Newly completed by Zephyr, The Park Bankers Hill stands out as one of the most architecturally significant and beautiful buildings in San Diego. This modern midrise, with its sophisticated interior design, high-end finishes and massive outdoor living spaces, has Balboa Park as its front lawn, offering residents unrivaled views and easy access to both nature and dynamic culture. With prices from $1.2 million to $5.9 million, the 60-unit building also sports a second-floor pool terrace, club room for entertaining, yoga studio, wine room, billiard and poker tables, on-site concierge, dog wash, fire pits and two guest suites for overnight friends. “I got lucky and landed in Bankers Hill—a high point in our beautiful city overlooking the Bay—which inspired every detail of the concept, architecture and design of 41 West,” says AJ Tangsoc, developer of the highly anticipated high-rise. Set to be completed in late 2018, this boutique-style luxury development rises 10 stories and shelters 41 condominiums, ranging from $1 million to $4.8 million. Airy and deluxe, every unit has 10-foot soaring ceilings and floating glass creating seamless indoor-outdoor living, so owners can drink in the Balboa Park and bay views.
If it’s historic elegance you’re seeking, there’s 435 West Thorn St., a 1926 Palladian-style home whose design nods to the grand villas of Lake Como, Italy. Originally built for lumber baron N.N. Herriman, the striking house features arched French doors, Venetian windows, a domed dining room, verandas with wisteria-vined trellises, and sweeping views of Point Loma and the twinkling cityscape, all yours for $2.69 million. The perfect contemporary foil for this opulence, The Louie, brainchild of award-winning architect Lloyd Russell, offers superchic studios and large lofts, and its very own coffee shop. The award-winning Greenstone Rowhomes—three-story digs with stunning roof decks that recently sold out at an average of $596 per square foot—further prove the popularity of Bankers Hill these days. Turns out, more than 100 years later, this uptown ’hood is still the place to be.
Pacific Sotheby’s International Realty’s Clinton Selfridge is the ultimate San Diego closer.
After crushing it in New York City selling $7 million townhouses at the age of 26, Clinton Selfridge landed in San Diego in 2001. Today, he’s regarded as the go-to agent for luxury coastal and equestrian properties like 100 Stratford Court, the Del Mar cliffside manse whose $21 million purchase price broke records as the highest local transaction since 2007. Selfridge, part of the team that closed the deal, sees the sale as a reflection of a greater San Diego trend.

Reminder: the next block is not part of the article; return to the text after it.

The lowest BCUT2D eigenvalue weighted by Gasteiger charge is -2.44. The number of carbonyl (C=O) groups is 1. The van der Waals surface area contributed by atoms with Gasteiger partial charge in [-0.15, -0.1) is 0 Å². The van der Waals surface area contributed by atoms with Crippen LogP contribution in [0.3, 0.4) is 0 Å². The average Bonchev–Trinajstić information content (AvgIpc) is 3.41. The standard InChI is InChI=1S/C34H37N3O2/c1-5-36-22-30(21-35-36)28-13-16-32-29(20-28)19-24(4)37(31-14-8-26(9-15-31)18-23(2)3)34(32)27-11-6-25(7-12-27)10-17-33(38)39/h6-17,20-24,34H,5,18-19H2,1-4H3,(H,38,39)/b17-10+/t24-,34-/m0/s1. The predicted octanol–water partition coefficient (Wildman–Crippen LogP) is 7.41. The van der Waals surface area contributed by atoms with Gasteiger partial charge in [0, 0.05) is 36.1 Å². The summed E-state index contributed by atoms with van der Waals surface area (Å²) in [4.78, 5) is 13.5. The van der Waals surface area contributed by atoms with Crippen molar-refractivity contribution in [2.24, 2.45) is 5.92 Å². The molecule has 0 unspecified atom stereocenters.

“People are starting to go after the trophy properties again. I feel like there is consumer confidence on the high end.” One of those trophies is Crown Manor, a 23,000-square-foot house in Coronado. “Sitting presidents like Clinton and Carter stayed there. It feels like Downton Abbey meets Coronado,” he says. He’s also got an architecturally significant Covenant estate, two First Avenue Coronado stunners on huge parcels and an Encinitas cliffside beach house just south of Beacon’s surf break. Selfridge also cites a return to Rancho Santa Fe. “A lot of people forgot about the area after the recession, when everyone wanted to downsize. Today, my clients are moving from coastal communities like La Jolla and Del Mar. You can have a guest house, a tennis court and property for the kids to play on. You get to enjoy that estate feeling, yet you’re still so close to the coast.”
But Selfridge, who’s lived in both La Jolla and Rancho Santa Fe, is living proof of another local trend—the gravitation toward urban living. “It’s an exciting time to be here. Our city continues to gain global exposure as a desirable place to travel, work and live. And there’s such an extreme range of beautiful communities—The Covenant of Rancho Santa Fe, high-rise living in downtown and La Jolla. Where else can you find this kind of variety so close to the coast?”